Just make sure that you have some accessible for him to explore.

Remember to model pretend play with some of the stuffed animals in your house, if your child is not yet doing this on their own.

Show your child how to “feed the puppy” or how to “dress the giraffe”.  Children learn by watching and you are their best teacher!

And remember, be silly!

Put one of your shoes on Mr. Bunny and then say something like “uh oh, the shoe is too big” and see if your child will imitate you.

If your child is under 18 months, focus more on sounds.  For example, repeat “uh oh” every time Mr. Bunny does something silly.

With an older child (2 years and up) focus on vocabulary words and adjectives, in this case “shoe” and “too big”.

Again, remember that not every child will be at the same language level at the same age.

So if your 2 year old isn’t saying many words yet, then don’t worry about the adjectives (e.g. big) just yet.

Focus more on core vocabulary, such as “shoe”.

Please share stories about your child and how they play with their favorite “stuffies”.  I would love to hear all about them.

Happy Playing!

Toddler playing with stuffed animals with text overlay


  1. Marita

    Pretend play with stuffies definitely helps in language development of our kids.

    These stuffies are also a source of comfort for them when they are stressed, right?

    And parents really need to join their kids in their play, this is a good bonding time for both of them. Or even just interact with your kids in their play, like what your husband was doing with your daughter.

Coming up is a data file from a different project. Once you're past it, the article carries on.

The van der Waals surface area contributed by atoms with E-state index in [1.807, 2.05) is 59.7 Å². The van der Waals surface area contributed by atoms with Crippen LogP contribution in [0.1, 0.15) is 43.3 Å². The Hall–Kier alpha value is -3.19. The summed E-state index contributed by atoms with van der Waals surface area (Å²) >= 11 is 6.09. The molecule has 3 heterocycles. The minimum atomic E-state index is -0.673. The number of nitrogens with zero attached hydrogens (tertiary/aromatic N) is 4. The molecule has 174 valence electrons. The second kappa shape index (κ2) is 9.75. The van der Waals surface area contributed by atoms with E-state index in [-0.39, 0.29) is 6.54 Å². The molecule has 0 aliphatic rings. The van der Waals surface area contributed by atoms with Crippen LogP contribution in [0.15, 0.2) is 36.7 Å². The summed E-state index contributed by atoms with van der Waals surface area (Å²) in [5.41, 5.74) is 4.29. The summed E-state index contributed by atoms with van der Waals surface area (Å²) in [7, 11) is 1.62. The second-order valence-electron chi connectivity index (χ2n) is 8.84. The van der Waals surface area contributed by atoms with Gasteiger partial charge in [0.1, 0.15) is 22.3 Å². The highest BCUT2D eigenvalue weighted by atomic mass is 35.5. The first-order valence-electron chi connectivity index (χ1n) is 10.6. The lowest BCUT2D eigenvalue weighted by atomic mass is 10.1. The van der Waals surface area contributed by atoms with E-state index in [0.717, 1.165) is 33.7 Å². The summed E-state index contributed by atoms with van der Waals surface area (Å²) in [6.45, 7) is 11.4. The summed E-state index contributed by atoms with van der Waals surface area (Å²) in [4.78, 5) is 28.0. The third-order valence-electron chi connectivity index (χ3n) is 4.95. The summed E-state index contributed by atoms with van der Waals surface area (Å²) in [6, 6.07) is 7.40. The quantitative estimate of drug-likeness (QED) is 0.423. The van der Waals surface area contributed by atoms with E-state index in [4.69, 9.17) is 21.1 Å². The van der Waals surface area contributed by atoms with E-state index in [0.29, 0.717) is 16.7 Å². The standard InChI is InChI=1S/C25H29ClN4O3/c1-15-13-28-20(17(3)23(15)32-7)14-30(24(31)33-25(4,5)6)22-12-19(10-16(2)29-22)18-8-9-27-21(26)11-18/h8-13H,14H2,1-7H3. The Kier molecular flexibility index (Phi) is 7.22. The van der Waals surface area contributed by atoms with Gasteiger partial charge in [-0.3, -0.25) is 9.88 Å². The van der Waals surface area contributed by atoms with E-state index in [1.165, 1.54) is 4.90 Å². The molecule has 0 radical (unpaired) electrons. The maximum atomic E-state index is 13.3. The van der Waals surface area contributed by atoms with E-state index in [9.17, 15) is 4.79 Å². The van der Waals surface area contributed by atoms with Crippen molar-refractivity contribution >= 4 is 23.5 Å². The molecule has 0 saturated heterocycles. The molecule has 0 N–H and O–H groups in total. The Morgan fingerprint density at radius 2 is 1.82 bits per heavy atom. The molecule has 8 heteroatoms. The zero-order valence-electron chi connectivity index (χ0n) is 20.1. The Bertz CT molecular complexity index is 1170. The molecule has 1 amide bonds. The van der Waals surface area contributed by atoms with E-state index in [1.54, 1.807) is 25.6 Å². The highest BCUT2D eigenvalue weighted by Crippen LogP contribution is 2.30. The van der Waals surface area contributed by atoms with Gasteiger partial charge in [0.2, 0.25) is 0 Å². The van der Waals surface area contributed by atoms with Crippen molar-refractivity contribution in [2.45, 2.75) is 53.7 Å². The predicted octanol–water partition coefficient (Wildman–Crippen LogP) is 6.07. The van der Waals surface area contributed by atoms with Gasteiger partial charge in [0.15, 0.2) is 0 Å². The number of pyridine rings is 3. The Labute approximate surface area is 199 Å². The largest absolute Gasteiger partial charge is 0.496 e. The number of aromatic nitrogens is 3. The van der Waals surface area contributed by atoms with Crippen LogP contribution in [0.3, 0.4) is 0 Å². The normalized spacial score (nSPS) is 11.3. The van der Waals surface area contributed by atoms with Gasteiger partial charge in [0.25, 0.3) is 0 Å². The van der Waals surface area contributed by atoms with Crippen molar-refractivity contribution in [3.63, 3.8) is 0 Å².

Thanks for reminding parents that language development varies from child to child and if they have concerns, they need to see a Speech-Language Pathologist.

    Your kids are lucky to have the care and guidance of an expert ( YOU ) . And you are so fortunate as well to be there for your kids 24/7 to see them grow and develop.

    I enjoyed reading your post.


    1. Tanya (Post author)

      Hi Marita,

      Stuffed animals are great for helping children develop socially and emotionally and like you said they also serve as a source of comfort for the child!

      Thanks for reading the article and leaving a comment!

  2. rmjia

    I agree with your article on social and emotional development, Tanya. I have also done pretend play with my son and he learns very fast as we communicate a lot while playing with the stuffed toys together.  It’s a great way to spend family time together other than screen time.